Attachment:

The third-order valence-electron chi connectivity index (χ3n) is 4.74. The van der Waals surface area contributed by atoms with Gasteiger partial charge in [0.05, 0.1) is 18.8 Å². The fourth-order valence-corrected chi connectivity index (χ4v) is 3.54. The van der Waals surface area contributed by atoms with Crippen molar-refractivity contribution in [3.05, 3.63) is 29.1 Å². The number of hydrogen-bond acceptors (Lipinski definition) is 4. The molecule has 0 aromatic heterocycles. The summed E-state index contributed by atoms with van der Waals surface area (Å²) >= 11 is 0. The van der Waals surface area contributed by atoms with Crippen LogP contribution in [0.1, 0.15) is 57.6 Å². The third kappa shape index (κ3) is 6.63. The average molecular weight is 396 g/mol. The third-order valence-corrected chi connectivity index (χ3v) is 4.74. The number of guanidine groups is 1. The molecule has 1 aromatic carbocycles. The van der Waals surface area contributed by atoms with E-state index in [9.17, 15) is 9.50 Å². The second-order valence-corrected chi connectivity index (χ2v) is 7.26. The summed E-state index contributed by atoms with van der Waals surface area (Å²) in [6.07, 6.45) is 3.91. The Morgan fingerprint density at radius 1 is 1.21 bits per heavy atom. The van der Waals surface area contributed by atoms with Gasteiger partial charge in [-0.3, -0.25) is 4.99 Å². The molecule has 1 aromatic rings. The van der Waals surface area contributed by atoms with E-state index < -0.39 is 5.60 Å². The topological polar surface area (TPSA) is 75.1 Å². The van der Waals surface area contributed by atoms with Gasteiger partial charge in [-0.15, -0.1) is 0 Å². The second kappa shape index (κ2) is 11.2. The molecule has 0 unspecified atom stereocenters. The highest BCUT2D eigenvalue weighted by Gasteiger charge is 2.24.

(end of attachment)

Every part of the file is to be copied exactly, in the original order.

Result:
The third-order valence-electron chi connectivity index (χ3n) is 4.74. The van der Waals surface area contributed by atoms with Gasteiger partial charge in [0.05, 0.1) is 18.8 Å². The fourth-order valence-corrected chi connectivity index (χ4v) is 3.54. The van der Waals surface area contributed by atoms with Crippen molar-refractivity contribution in [3.05, 3.63) is 29.1 Å². The number of hydrogen-bond acceptors (Lipinski definition) is 4. The molecule has 0 aromatic heterocycles. The summed E-state index contributed by atoms with van der Waals surface area (Å²) >= 11 is 0. The van der Waals surface area contributed by atoms with Crippen LogP contribution in [0.1, 0.15) is 57.6 Å². The third kappa shape index (κ3) is 6.63. The average molecular weight is 396 g/mol. The third-order valence-corrected chi connectivity index (χ3v) is 4.74. The number of guanidine groups is 1. The molecule has 1 aromatic carbocycles. The van der Waals surface area contributed by atoms with E-state index in [9.17, 15) is 9.50 Å². The second-order valence-corrected chi connectivity index (χ2v) is 7.26. The summed E-state index contributed by atoms with van der Waals surface area (Å²) in [6.07, 6.45) is 3.91. The Morgan fingerprint density at radius 1 is 1.21 bits per heavy atom. The van der Waals surface area contributed by atoms with Gasteiger partial charge in [-0.3, -0.25) is 4.99 Å². The molecule has 1 aromatic rings. The van der Waals surface area contributed by atoms with E-state index < -0.39 is 5.60 Å². The topological polar surface area (TPSA) is 75.1 Å². The van der Waals surface area contributed by atoms with Gasteiger partial charge in [-0.15, -0.1) is 0 Å². The second kappa shape index (κ2) is 11.2. The molecule has 0 unspecified atom stereocenters. The highest BCUT2D eigenvalue weighted by Gasteiger charge is 2.24.